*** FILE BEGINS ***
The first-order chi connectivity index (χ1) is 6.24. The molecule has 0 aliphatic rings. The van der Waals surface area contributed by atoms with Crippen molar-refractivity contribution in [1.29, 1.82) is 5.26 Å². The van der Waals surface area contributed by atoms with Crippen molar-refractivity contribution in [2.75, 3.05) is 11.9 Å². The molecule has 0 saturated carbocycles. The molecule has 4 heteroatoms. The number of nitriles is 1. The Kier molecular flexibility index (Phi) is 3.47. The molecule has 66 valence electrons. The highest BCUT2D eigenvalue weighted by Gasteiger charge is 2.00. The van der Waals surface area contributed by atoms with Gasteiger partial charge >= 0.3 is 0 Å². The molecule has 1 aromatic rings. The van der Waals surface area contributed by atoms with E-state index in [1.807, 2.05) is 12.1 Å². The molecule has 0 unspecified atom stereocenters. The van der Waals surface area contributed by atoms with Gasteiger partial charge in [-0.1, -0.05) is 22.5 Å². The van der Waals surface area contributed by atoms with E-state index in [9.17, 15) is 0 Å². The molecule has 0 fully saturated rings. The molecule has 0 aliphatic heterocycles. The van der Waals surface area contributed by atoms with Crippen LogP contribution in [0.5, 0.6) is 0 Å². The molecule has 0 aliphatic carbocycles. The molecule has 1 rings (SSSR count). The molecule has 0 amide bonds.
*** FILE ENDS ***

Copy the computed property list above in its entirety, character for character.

The first-order chi connectivity index (χ1) is 6.24. The molecule has 0 aliphatic rings. The van der Waals surface area contributed by atoms with Crippen molar-refractivity contribution in [1.29, 1.82) is 5.26 Å². The van der Waals surface area contributed by atoms with Crippen molar-refractivity contribution in [2.75, 3.05) is 11.9 Å². The molecule has 0 saturated carbocycles. The molecule has 4 heteroatoms. The number of nitriles is 1. The Kier molecular flexibility index (Phi) is 3.47. The molecule has 66 valence electrons. The highest BCUT2D eigenvalue weighted by Gasteiger charge is 2.00. The van der Waals surface area contributed by atoms with Gasteiger partial charge >= 0.3 is 0 Å². The molecule has 1 aromatic rings. The van der Waals surface area contributed by atoms with E-state index in [1.807, 2.05) is 12.1 Å². The molecule has 0 unspecified atom stereocenters. The van der Waals surface area contributed by atoms with Gasteiger partial charge in [-0.1, -0.05) is 22.5 Å². The van der Waals surface area contributed by atoms with E-state index in [9.17, 15) is 0 Å². The molecule has 0 fully saturated rings. The molecule has 0 aliphatic heterocycles. The van der Waals surface area contributed by atoms with Crippen LogP contribution in [0.5, 0.6) is 0 Å². The molecule has 0 aliphatic carbocycles. The molecule has 1 rings (SSSR count). The molecule has 0 amide bonds.